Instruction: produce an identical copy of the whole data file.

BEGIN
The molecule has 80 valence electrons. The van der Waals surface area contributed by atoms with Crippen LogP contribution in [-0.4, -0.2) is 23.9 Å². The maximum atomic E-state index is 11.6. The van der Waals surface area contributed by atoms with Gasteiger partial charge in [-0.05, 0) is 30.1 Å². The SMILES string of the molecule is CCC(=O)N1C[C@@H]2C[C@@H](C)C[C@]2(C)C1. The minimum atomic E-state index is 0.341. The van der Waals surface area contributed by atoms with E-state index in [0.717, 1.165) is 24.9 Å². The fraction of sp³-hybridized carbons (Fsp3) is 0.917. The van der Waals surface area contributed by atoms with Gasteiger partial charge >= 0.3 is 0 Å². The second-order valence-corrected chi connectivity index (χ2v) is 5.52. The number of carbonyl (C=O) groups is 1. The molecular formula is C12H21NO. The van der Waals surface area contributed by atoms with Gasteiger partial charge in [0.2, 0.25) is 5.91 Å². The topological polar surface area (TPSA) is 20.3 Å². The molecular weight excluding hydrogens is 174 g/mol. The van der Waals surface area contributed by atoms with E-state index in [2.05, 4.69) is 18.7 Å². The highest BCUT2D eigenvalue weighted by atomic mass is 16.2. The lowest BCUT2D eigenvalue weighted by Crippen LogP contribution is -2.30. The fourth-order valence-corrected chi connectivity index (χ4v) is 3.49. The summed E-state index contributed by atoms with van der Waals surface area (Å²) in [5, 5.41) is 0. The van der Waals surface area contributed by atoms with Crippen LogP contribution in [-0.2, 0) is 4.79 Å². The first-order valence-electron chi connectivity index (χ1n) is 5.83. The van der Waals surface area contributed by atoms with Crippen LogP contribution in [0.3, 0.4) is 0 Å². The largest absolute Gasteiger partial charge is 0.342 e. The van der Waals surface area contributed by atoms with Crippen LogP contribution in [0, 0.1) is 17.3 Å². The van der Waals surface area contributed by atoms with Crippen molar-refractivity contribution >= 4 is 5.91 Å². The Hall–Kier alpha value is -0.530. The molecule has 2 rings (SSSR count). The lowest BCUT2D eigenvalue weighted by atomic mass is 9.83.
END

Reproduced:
The molecule has 80 valence electrons. The van der Waals surface area contributed by atoms with Crippen LogP contribution in [-0.4, -0.2) is 23.9 Å². The maximum atomic E-state index is 11.6. The van der Waals surface area contributed by atoms with Gasteiger partial charge in [-0.05, 0) is 30.1 Å². The SMILES string of the molecule is CCC(=O)N1C[C@@H]2C[C@@H](C)C[C@]2(C)C1. The minimum atomic E-state index is 0.341. The van der Waals surface area contributed by atoms with E-state index in [0.717, 1.165) is 24.9 Å². The fraction of sp³-hybridized carbons (Fsp3) is 0.917. The van der Waals surface area contributed by atoms with Gasteiger partial charge >= 0.3 is 0 Å². The second-order valence-corrected chi connectivity index (χ2v) is 5.52. The number of carbonyl (C=O) groups is 1. The molecular formula is C12H21NO. The van der Waals surface area contributed by atoms with Gasteiger partial charge in [0.2, 0.25) is 5.91 Å². The topological polar surface area (TPSA) is 20.3 Å². The molecular weight excluding hydrogens is 174 g/mol. The van der Waals surface area contributed by atoms with E-state index in [2.05, 4.69) is 18.7 Å². The highest BCUT2D eigenvalue weighted by atomic mass is 16.2. The lowest BCUT2D eigenvalue weighted by Crippen LogP contribution is -2.30. The fourth-order valence-corrected chi connectivity index (χ4v) is 3.49. The summed E-state index contributed by atoms with van der Waals surface area (Å²) in [5, 5.41) is 0. The van der Waals surface area contributed by atoms with Crippen LogP contribution in [-0.2, 0) is 4.79 Å². The first-order valence-electron chi connectivity index (χ1n) is 5.83. The van der Waals surface area contributed by atoms with Crippen LogP contribution in [0.3, 0.4) is 0 Å². The largest absolute Gasteiger partial charge is 0.342 e. The van der Waals surface area contributed by atoms with Crippen LogP contribution in [0, 0.1) is 17.3 Å². The van der Waals surface area contributed by atoms with Crippen molar-refractivity contribution >= 4 is 5.91 Å². The Hall–Kier alpha value is -0.530. The molecule has 2 rings (SSSR count). The lowest BCUT2D eigenvalue weighted by atomic mass is 9.83.